An agency of the Panamanian government charged with probing ethics violations and corruption is looking into the treatment of tugboat captains by the Panama Canal Authority (ACP).
The Autoridad Nacional de Transparencia Internacional (ANTAI) is looking into the ACP’s use of disciplinary action against the captains last month.
As the captains see it they were being punished for protest actions they took to draw attention to understaffing, forced overtime and general safety concerns about working conditions, especially for those working on the new expanded locks.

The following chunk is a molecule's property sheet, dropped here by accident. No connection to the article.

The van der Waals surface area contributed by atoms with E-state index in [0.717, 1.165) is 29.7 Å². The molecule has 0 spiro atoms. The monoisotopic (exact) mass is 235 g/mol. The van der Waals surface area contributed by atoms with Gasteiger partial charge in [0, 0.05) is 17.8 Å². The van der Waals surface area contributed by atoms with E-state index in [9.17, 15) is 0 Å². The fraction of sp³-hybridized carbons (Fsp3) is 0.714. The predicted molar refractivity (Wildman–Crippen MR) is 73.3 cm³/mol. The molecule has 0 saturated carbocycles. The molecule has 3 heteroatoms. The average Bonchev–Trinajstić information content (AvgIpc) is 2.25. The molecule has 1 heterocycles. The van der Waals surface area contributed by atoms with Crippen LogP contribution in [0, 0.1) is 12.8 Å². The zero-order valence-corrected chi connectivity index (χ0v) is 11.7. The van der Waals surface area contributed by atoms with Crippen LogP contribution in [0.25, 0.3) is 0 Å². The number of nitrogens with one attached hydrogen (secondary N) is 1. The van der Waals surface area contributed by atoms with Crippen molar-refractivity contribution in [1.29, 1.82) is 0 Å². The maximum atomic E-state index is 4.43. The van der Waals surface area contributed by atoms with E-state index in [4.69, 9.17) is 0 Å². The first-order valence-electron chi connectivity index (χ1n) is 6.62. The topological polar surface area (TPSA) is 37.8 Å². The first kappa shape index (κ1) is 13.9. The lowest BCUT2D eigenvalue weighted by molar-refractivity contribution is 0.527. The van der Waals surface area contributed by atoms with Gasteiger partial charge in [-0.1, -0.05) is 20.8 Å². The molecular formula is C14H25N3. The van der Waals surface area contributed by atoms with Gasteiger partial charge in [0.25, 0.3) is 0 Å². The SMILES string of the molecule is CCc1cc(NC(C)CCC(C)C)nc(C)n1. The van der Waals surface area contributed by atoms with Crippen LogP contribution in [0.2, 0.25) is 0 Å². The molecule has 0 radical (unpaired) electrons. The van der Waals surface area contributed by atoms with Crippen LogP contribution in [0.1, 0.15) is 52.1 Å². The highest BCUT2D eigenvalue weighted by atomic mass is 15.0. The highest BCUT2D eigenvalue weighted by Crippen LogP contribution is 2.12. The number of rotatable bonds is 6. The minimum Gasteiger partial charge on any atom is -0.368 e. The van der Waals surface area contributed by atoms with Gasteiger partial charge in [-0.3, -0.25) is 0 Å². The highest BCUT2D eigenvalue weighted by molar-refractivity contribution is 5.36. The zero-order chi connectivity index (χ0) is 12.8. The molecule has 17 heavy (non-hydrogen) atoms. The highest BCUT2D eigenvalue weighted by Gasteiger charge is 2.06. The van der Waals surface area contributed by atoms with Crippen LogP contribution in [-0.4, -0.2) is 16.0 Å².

The International Organization of Masters, Mates & Pilots (MM&P) union says ACP managers have been cutting corners to reduce costs.
But the ACP hit back, saying it is constitutionally mandated to ensure the Canal’s uninterrupted operation, which was the reason it had to discipline 22 captains last month after their protest actions on April 12 disrupted Canal services.
Regarding the matters raised by the captains, the ACP said the captains and the union were wrong to talk of staffing reductions.
What happened, says the ACP, was a return to normal manning levels of two seamen per tug (plus a captain and auxiliary engineer) after a brief period with three per vessel to help get through the early months of the expanded Canal.